• what the parathyroid glands do

  • causes of primary hyperparathyroidism

  • symptoms

  • diagnosis, including diagnosis if calcium or PTH levels are normal

  • prognosis

  • possible effects on daily life

  • possible long-term effects.

1.8.3 Give people information about treatments for primary hyperparathyroidism that includes:

  • the surgical and non-surgical treatments that are available

  • how well the treatments are likely to work

  • the advantages and disadvantages of each treatment, including possible complications and side effects

  • why these particular treatments are being offered

  • why other treatments are not advised.

1.8.4 Give advice on how to reduce the symptoms of primary hyperparathyroidism and prepare for surgery or other treatment, including:

  • exercise

  • diet

  • hydration

  • pain relief

  • what to expect after treatment, recovery time and return to daily activities, including return to work.

1.8.5 Discuss ongoing care and monitoring for primary hyperparathyroidism, explaining the type and frequency of monitoring that will be offered and the purpose of each. See section 1.6 for recommendations on monitoring.

To find out why the committee made the recommendations on information and support and how they might affect practice, see rationale and impact.

Terms used in this guideline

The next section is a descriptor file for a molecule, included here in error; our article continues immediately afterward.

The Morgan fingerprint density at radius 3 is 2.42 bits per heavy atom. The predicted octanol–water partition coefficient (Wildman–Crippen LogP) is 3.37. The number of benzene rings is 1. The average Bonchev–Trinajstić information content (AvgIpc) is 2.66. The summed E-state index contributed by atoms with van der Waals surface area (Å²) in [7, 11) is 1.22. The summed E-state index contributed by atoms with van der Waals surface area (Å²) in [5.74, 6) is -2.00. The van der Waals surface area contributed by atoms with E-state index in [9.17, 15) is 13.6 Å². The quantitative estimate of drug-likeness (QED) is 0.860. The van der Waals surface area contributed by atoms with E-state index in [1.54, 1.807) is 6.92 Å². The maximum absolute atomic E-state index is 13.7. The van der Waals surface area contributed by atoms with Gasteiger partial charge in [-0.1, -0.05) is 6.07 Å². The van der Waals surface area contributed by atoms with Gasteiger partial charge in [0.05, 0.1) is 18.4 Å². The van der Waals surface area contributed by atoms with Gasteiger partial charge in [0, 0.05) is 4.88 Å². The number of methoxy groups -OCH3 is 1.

Advice from a specialist

This may be a referral or a telephone call to a specialist.

Chronic non-differentiated symptoms

Long-term symptoms that could have a number of different causes. Some of these symptoms are experienced by people with primary hyperparathyroidism, but they can also be symptoms of other conditions. Examples include fatigue, mild confusion, bone, muscle or joint pain, anxiety, depression, irritability, low mood, apathy, insomnia, frequent urination, increased thirst and digestive problems.

Hypercalcaemia

A high level of calcium in the blood, defined as an albumin-adjusted serum calcium level of 2.6 mmol/litre or above. Although hypercalcaemia often causes few or no symptoms, some people feel unusually thirsty, need to urinate frequently or become constipated.



[1] At the time of publication (May 2019), cinacalcet did not have a UK marketing authorisation for use after unsuccessful surgery for primary hyperparathyroidism. The prescriber should follow relevant professional guidance, taking full responsibility for the decision. Informed consent should be obtained and documented. See the General Medical Council's Prescribing guidance: prescribing unlicensed medicines for further information.

  • National Institute for Health and Care Excellence (NICE)